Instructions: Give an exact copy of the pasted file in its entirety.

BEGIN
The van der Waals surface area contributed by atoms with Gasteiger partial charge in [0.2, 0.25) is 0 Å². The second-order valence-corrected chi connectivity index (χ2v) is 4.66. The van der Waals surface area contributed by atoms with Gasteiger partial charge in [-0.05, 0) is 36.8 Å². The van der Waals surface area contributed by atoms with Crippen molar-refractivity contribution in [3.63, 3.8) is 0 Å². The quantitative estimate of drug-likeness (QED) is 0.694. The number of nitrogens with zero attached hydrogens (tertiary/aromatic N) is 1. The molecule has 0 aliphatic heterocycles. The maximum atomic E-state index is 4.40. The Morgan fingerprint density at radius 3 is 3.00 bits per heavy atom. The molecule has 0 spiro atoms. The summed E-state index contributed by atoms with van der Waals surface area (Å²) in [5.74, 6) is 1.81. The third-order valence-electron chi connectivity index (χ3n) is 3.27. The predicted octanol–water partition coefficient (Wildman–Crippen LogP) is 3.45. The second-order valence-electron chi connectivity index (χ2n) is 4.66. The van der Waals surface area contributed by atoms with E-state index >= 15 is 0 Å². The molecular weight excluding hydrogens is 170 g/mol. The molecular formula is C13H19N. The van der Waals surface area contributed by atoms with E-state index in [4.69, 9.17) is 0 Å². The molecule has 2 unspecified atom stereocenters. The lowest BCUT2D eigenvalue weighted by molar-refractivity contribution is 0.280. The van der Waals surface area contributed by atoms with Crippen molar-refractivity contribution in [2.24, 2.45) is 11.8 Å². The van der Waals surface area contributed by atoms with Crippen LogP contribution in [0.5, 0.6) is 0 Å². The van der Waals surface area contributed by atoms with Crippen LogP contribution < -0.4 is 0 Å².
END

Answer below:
The van der Waals surface area contributed by atoms with Gasteiger partial charge in [0.2, 0.25) is 0 Å². The second-order valence-corrected chi connectivity index (χ2v) is 4.66. The van der Waals surface area contributed by atoms with Gasteiger partial charge in [-0.05, 0) is 36.8 Å². The van der Waals surface area contributed by atoms with Crippen molar-refractivity contribution in [3.63, 3.8) is 0 Å². The quantitative estimate of drug-likeness (QED) is 0.694. The number of nitrogens with zero attached hydrogens (tertiary/aromatic N) is 1. The molecule has 0 aliphatic heterocycles. The maximum atomic E-state index is 4.40. The Morgan fingerprint density at radius 3 is 3.00 bits per heavy atom. The molecule has 0 spiro atoms. The summed E-state index contributed by atoms with van der Waals surface area (Å²) in [5.74, 6) is 1.81. The third-order valence-electron chi connectivity index (χ3n) is 3.27. The predicted octanol–water partition coefficient (Wildman–Crippen LogP) is 3.45. The second-order valence-electron chi connectivity index (χ2n) is 4.66. The van der Waals surface area contributed by atoms with E-state index >= 15 is 0 Å². The molecular weight excluding hydrogens is 170 g/mol. The molecular formula is C13H19N. The van der Waals surface area contributed by atoms with E-state index in [4.69, 9.17) is 0 Å². The molecule has 2 unspecified atom stereocenters. The lowest BCUT2D eigenvalue weighted by molar-refractivity contribution is 0.280. The van der Waals surface area contributed by atoms with Crippen molar-refractivity contribution in [2.24, 2.45) is 11.8 Å². The van der Waals surface area contributed by atoms with Crippen LogP contribution in [0.5, 0.6) is 0 Å². The van der Waals surface area contributed by atoms with Crippen LogP contribution < -0.4 is 0 Å².